Tuggeranong: valley of bike paths 1989

After the paddocks in the Tuggeranong Valley, came suburbs and bike paths, and what beautiful bike paths they were.

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Where we cycle to from home

The destinations we cycle to, not surprisingly, depends on where we live. The 2017 ACT Household Travel Survey breaks down the trips depending on the “region” of origin (district). The most likely destination is always the same district (locally). Beyond that, the charts below tell the story.

The 2017 ACT Household Travel Survey has been introduced and key facts discussed elsewhere on canberra.bike.

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Introduction: 2017 ACT Household Travel Survey

The 2017 ACT Household Travel Survey shows that the daily commute is typically one of the longest journeys we make in our daily lives. Schools, shops, doctors and sport are usually in the local area, and then the distance travel is almost always shorter. The 2017 ACT Household Travel Survey gives some insight into where Canberrans work, live and play and how this impacts on their daily lives.

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Cycling commuting in Canberra

Rushing off to work in the morning is familiar to everybody. Riding to work is enjoyable and good for our health. Getting there quickly and on time greatly matters. Considerable thought goes into getting to work. The routes between town centres are the most important ones and form cycle highways. This project focuses on the needs of commuting cyclists and the infrastructure they use daily.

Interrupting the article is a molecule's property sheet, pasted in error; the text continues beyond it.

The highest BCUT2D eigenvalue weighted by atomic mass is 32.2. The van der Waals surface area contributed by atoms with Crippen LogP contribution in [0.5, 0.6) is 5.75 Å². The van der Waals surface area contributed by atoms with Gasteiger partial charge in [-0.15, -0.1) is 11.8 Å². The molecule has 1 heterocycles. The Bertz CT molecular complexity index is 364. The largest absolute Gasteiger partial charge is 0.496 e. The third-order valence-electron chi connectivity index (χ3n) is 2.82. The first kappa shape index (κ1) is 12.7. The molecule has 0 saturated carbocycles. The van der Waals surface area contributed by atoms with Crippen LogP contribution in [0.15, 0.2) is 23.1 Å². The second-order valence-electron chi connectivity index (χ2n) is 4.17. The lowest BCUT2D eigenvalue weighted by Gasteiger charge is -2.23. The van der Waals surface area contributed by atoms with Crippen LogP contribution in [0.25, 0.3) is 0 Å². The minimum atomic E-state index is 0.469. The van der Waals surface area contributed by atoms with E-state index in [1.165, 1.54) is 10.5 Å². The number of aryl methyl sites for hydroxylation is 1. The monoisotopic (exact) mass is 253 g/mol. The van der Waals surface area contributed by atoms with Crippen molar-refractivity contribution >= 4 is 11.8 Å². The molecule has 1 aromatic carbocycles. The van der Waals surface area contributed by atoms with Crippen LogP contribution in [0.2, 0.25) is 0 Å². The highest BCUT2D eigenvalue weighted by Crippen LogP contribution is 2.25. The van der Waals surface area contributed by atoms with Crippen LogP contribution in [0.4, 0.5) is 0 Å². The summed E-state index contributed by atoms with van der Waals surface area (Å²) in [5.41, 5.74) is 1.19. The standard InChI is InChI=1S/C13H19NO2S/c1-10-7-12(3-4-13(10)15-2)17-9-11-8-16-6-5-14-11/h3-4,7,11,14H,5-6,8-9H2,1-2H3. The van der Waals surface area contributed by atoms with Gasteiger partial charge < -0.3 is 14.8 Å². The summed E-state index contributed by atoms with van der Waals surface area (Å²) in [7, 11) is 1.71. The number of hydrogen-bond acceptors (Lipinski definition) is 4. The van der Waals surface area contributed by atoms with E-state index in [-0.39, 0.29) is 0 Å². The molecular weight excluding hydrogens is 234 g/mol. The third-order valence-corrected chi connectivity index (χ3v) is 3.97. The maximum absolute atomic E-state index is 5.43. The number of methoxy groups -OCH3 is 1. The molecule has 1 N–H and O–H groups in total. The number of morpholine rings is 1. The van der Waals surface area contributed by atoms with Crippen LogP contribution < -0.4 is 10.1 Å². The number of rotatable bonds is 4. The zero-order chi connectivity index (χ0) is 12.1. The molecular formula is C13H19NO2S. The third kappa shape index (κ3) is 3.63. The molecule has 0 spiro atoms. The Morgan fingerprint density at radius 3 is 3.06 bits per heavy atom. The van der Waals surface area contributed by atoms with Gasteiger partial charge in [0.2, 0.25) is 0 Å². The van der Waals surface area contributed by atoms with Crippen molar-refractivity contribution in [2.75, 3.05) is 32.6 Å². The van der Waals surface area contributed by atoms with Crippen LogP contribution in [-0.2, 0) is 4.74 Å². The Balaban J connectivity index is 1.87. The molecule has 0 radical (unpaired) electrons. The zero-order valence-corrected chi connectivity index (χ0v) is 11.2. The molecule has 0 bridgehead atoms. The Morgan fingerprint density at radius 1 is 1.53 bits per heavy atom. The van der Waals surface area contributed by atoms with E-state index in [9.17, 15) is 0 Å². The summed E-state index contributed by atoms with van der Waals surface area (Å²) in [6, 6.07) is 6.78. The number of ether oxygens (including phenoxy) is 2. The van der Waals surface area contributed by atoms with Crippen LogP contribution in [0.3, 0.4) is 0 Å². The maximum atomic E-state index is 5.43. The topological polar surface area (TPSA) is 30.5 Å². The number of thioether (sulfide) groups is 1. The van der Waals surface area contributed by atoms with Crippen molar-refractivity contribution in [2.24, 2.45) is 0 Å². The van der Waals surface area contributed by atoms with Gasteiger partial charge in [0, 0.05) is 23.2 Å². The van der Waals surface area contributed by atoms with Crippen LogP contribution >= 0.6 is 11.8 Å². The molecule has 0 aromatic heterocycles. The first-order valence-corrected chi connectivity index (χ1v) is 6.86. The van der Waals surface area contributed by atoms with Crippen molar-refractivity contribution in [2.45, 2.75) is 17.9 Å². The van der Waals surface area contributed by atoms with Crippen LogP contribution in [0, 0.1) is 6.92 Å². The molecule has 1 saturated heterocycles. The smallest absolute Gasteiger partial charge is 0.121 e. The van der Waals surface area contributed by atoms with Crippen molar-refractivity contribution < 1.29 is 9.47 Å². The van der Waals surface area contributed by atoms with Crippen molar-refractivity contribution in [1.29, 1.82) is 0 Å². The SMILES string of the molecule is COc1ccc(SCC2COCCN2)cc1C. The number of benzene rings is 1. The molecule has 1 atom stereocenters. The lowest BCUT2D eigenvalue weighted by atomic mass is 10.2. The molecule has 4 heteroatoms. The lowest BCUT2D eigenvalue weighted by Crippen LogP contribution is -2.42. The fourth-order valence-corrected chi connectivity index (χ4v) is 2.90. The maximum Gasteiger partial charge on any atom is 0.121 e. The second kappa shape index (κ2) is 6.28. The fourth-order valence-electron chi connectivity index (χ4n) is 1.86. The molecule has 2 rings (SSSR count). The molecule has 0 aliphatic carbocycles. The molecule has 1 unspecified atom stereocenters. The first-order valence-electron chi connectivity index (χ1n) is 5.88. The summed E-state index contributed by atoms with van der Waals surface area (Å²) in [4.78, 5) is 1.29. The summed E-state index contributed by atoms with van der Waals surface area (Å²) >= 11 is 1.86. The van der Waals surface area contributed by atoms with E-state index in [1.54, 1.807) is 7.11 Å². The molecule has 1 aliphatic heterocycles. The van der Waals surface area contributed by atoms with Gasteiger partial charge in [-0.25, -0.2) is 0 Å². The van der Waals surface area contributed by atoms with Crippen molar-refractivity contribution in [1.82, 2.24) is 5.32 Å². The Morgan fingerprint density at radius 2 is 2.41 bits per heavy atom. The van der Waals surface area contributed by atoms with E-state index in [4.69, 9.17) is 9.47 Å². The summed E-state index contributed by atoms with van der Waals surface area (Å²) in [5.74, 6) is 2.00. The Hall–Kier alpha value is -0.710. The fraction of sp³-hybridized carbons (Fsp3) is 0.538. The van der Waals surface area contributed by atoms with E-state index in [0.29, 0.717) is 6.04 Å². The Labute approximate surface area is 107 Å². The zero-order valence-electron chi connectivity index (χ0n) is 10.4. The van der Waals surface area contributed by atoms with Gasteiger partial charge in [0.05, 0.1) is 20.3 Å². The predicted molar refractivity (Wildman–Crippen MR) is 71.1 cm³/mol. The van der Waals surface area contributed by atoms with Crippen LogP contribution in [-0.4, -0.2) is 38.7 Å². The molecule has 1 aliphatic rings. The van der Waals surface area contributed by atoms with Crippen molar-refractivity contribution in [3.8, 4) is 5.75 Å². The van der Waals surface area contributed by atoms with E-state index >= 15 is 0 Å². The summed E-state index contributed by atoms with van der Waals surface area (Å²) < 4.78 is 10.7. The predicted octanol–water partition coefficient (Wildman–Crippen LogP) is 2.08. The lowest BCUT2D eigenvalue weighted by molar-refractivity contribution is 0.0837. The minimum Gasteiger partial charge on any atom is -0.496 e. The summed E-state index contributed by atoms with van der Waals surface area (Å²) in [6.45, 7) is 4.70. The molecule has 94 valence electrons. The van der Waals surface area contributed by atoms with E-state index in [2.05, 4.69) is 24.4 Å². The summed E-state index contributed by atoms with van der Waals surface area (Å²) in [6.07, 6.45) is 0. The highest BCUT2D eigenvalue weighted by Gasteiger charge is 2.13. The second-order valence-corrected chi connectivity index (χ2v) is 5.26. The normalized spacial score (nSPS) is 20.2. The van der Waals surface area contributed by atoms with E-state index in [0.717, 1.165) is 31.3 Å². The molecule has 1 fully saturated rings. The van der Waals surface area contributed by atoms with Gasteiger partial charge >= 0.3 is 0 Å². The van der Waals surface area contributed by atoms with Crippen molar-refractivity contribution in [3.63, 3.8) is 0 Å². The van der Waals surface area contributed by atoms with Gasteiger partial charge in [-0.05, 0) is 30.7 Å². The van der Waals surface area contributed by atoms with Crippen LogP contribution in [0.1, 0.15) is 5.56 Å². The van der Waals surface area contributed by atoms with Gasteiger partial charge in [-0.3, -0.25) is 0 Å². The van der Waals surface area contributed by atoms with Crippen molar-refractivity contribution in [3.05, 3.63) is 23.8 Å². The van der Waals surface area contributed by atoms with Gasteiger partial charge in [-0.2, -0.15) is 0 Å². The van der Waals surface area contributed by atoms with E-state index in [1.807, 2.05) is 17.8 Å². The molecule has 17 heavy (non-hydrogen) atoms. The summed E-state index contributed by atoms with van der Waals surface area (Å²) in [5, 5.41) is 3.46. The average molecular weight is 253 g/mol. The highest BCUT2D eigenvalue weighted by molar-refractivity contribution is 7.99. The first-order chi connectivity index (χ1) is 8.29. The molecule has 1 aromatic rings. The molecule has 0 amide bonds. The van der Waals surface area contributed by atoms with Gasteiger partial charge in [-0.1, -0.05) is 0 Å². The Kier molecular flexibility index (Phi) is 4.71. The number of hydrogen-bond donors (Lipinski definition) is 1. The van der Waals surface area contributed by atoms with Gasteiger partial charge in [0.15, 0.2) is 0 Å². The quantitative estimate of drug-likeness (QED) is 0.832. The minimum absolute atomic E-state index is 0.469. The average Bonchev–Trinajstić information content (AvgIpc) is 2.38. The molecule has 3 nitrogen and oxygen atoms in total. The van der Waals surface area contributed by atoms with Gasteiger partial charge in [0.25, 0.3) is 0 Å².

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Fast Track: a fast, not a feast

Today’s check of the Fast Track website showed that no new strategic bike path projects have been added between 8-27 August 2020. At the current rate, it will take 166 years to double the length of off-road paths suitable for cycling in the ACT.

Wayfinding signage for the CBR Cycle Routes C3, C7 and C9 was added, however. Signage makes a difference.

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The Fast Track story

Fast Track is an initiative of the ACT Government to counter the economic fallout of COVID-19. The initiative is applauded. Sadly though, benefits for cyclists have been limited. At the current rate, it will take 166 years to double the length of off-road paths suitable for cycling.

This is unfortunate as the Canberra cycle network is long overdue for maintenance, expansion, and closing gaps. Canberra is growing faster than the cycle network. Over the last decade, many community groups have lobbied to get this fixed.

Canberra.bike has been tracking Fast Track. Here is a list of our most recent updates.

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On-road cycle lanes

Riding on a busy road is not for most people but some would not be without it. On-road cycle lanes are relatively cheap to build as they are a continuation of the road surface. The intent has been to add cycle lanes when the road is resurfaced. On-road cycle lanes are not separated from the road and motor vehicles often find their way onto them. This is not legal but few think twice about it.

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Canberra dirt tracks: cross links add variety

A great dirt loop around Canberra: “Canberra Centenary Trail without the suburbs” is made up of the Bicentennial National Trail (BNT) and the Canberra Centenary Trail (CCT). The route avoids crossing the suburbs. New loop rides in the north and south follow cross links reviewed by CyclingGravel recently.

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Canberra Centenary Trail without the suburbs

The Canberra Centenary Trail (CCT) is a nice ride with the exception that so much is through the suburbs. Without directional signage through the suburbs, Komoot will be required to find our way. Canberra.bike suggests that we may as well stay on dirt roads.

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